Sen questions the assumption that the individual’s well‐being is dependent only on the resources, whether in terms of revenue, gross domestic product, etc. It shows that one can, from the same resources, achieve various ways of functioning just because of the conversion factors that determine to what extent they are able to turn available resources to the real level of social functioning. He exemplifies the correlative relationship between the material resources, functioning, capabilities and benefit on the example of a bicycle. Bicycle is a product whose essential characteristic is transportation, so that it enables mobility. Whether these factors are converted into the capability to move, such conversion factors as optimal health and condition of the roads decide on these. For example, a bicycle for a person without disabilities can have mobility characteristics, while a one for a man in a wheelchair has at most characteristic of a decorative object. If we consider mobility as an important part of the human well‐being, an individual without a disability can fulfil this function by buying relatively inexpensive bicycle, while a disabled person has to buy a considerably more expensive, specially adapted car to fulfil his need of own mobility. Owing a bicycle thus contributes to the greater benefit of the individual. However, this benefit may be distorted by several factors that have a direct impact on the capabilities. This implies that higher income does not necessarily mean better functioning. Even at the same income level, social functioning of individuals can vary greatly. Furthermore, A. Sen does not consider the measured level of social functioning to represent a sufficient indicator of the actual human well‐being. One of the problems is the erroneous interpretation of the reasons and motives that determine the extent, in which an individual achieves the actual level of functioning. For instance, fasting is not only hunger, but it can be a form of ritual, protest and so on. It is a voluntary starvation, when a person does have a choice not to starve. It is this possibility of choice, which is implied in the description of the functioning, which allows fasting to be evaluated differently from other forms of starvation [4].

Sen’s approach equally problematises the interpretations that reduce the human welfare on a subjective feeling of satisfying the needs or preferences of the individual. In this context, it highlights the problem of personalised preferences when a man customises to their possibilities, even if it not always in their best interests, and usually they are not even aware of it. For example, to a poor man, even a little financial boost adds to a greater degree of satisfaction than to the rich one. Moreover, one can achieve functionality in restrictions on freedom, too. An example can be publicised attempts of homeless in the freezing cold to get into the prison because they will be warm and have access to food. Consequently, material resources, functioning, capabilities, benefits and freedom are closely linked and cannot be separated. Measuring the human well‐being only through means does not take into account other aspects that people can appreciate and which they consider to be part of the good life. A person can follow things that are unrelated or at least not only to their own interests and those they consider as valuable as own happiness, material welfare and so on. It is the capabilities that reflect the real opportunities available to humans in a given situation and at a specific time. In other words, they represent the potential to choose and achieve various ways of functioning, which a man appreciates. Utilitarian understanding of welfare affects politics and economics, however, disregards the choice in its measurements.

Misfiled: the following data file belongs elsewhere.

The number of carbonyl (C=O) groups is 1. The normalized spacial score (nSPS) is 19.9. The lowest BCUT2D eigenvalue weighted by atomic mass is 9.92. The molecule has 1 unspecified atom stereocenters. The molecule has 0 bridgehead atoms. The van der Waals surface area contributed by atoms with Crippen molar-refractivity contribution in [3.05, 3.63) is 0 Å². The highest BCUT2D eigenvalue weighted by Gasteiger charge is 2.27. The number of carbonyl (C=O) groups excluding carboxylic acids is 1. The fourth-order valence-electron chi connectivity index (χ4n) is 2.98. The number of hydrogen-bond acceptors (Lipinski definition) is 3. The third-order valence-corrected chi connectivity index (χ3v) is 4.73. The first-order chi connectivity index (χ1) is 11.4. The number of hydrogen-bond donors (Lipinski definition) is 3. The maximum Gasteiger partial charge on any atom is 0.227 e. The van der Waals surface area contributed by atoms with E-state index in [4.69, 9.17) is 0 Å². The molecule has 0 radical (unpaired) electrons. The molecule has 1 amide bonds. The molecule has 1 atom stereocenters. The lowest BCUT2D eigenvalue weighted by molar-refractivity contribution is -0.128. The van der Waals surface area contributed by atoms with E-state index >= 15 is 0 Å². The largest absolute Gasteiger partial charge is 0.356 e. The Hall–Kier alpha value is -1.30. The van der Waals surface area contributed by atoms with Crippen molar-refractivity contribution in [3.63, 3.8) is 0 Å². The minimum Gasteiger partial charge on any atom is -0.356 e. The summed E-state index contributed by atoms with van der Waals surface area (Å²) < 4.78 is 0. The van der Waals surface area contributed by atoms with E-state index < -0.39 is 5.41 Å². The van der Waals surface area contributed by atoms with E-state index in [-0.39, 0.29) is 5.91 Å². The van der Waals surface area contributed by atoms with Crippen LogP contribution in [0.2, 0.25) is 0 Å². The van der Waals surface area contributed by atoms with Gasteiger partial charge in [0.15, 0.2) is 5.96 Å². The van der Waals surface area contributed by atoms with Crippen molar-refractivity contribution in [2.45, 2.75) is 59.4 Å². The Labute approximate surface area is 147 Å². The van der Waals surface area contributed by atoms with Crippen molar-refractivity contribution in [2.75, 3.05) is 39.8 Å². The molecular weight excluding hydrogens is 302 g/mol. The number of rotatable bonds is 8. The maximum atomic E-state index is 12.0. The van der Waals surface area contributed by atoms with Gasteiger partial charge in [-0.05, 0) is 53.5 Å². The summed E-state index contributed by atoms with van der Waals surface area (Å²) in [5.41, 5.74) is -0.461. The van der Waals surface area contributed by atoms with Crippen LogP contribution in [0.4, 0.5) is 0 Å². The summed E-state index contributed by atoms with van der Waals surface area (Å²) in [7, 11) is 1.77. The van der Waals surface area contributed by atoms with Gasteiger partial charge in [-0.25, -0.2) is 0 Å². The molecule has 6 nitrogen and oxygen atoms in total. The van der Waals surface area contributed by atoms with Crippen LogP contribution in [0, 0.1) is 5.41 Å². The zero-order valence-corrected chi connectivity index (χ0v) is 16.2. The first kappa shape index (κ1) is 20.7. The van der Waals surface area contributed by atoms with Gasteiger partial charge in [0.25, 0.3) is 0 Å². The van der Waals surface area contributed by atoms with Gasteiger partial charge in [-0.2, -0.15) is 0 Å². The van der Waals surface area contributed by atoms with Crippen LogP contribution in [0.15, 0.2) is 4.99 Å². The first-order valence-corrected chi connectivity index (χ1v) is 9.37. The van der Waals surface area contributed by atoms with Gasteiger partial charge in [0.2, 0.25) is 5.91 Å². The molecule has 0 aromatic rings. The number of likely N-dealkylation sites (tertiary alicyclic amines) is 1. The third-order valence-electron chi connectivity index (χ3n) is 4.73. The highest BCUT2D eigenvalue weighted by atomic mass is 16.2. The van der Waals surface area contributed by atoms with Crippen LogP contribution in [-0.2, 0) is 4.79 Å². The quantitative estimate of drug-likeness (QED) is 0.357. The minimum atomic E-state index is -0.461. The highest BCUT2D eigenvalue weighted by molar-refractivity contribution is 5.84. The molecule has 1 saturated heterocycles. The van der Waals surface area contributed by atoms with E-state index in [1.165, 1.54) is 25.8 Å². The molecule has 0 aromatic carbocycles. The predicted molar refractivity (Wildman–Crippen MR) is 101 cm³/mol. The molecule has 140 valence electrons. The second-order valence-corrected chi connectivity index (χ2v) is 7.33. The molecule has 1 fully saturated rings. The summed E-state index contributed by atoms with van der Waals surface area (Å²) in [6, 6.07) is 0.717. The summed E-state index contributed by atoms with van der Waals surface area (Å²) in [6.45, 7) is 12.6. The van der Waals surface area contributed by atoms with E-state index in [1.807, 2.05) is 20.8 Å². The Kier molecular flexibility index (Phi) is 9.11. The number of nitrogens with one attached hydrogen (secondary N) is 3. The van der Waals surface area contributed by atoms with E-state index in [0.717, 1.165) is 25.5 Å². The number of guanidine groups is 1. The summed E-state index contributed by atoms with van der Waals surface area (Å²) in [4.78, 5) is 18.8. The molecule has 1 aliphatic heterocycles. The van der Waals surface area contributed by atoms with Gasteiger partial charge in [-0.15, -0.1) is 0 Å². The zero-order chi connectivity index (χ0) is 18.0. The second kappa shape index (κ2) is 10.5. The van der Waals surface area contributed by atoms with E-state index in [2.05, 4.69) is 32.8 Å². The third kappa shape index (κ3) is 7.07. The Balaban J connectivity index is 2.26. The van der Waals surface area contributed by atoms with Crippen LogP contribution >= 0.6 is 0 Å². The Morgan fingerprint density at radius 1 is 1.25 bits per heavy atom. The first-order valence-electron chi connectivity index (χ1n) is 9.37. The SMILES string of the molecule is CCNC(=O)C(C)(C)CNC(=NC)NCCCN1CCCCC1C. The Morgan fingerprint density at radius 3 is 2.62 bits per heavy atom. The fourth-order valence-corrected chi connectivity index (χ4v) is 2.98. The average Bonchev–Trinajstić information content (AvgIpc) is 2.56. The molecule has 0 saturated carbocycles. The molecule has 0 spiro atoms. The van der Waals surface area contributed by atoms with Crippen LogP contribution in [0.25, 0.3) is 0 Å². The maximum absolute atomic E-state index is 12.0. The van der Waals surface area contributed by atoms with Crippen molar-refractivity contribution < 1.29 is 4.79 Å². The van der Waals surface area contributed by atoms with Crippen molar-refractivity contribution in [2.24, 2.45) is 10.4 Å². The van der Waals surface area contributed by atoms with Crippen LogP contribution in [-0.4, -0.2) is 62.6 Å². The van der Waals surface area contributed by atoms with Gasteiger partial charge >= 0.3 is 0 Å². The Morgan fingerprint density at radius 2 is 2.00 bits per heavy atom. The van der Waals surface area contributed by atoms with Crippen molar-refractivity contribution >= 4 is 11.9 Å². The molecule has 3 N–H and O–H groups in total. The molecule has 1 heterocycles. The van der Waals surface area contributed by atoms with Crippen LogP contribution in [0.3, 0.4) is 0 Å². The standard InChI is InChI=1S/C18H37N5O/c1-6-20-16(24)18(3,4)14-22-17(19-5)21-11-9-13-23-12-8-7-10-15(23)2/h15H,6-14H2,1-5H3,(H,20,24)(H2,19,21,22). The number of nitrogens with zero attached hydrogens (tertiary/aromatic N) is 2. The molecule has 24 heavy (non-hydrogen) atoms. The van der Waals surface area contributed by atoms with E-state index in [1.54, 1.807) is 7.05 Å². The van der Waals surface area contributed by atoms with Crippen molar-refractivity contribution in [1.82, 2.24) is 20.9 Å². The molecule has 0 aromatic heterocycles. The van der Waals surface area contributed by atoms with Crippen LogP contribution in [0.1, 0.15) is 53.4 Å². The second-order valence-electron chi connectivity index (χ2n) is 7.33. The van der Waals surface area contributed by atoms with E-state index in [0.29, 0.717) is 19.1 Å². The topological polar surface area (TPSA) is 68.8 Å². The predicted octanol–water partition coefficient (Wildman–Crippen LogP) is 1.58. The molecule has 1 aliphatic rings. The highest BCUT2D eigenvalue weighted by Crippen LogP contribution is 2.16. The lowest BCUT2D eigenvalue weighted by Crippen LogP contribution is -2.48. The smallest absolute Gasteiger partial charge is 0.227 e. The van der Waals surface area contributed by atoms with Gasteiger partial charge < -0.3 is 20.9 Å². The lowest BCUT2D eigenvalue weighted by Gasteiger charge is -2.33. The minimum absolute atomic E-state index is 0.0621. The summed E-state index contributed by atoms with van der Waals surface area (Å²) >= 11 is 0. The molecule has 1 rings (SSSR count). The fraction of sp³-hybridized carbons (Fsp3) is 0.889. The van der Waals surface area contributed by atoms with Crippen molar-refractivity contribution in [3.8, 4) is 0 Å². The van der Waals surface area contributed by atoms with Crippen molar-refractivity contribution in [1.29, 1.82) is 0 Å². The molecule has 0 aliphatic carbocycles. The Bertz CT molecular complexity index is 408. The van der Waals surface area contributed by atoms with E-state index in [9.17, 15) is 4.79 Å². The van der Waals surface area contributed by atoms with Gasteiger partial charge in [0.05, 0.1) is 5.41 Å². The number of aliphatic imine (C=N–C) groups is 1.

Sen’s way of thinking implies that freedom is a primary goal and the main mean for human development. In contrast to approaches where the main indicator of the development is GDP growth, income growth, industrialisation, technological progress and modernisation, Sen defends the idea that ‘the development of society should be understood… in the first place as a real freedom (substantive freedom) that the members of society have achieved’ [1]. The income is within the purview of Sen’s thinking only instrumental freedom, not real (substantive freedom). From this perspective, poverty is not only low income, but it is mainly deprivation and the lack of basic capabilities [1]. The emphasis on capabilities enables Sen to interpret poverty as a lack of freedom to avoid deprivations and therefore on the level of human rights. Sen identifies five types of instrumental freedom, which he considers crucial for the achievement of individual freedom of action—political freedom, economic resources, social opportunities, transparency guarantees and protection of safety [1]. Sen’s concept of capability does not refer only to the procedural aspect of freedom in terms of the range of things that one can do without somebody limiting or punishing them, but to the positive liberty within the meaning of freedom as an opportunity, which it is determined by personal and social circumstances. Stated differently, the relationship between freedom as an opportunity and procedural freedom can be interpreted as the relationship of certain possibilities and guarantees, where the possibilities withdraw from the potential of individuals to achieve certain goals (e.g. their individual abilities, material conditions, etc.) and guarantees rather from the quality of the overall environment (and legal guarantees). Freedom as opportunities and procedural aspect of freedom are, in a sense, the two sides of the same coin. Freedom rests on the right. The rights form the first and fundamental condition of liberty. But people need more than just law to freedom. They need not only the right of their choice but also the possibility of its application. The power to vote is based on the resources and options within the offer. A person who has the rights, resources for its implementation and their social environment offers them the appropriate choice and has the real power to make free elections. Procedural freedom along with freedom as an opportunity forms a ‘real freedom’, which is the basis of the human development. In other words, human development is a multidimensional process that involves changes both at the individual level and at the level of economic, social, political and institutional mechanisms. It cannot therefore be reduced to just economic development. The welfare is from this perspective a heterogeneous multidimensional, dynamic and socially conditioned fact that is to a substantial extent dependent on the amount of random circumstances both personal and social [1]. In this respect, the measurement of well‐being must be done at different levels.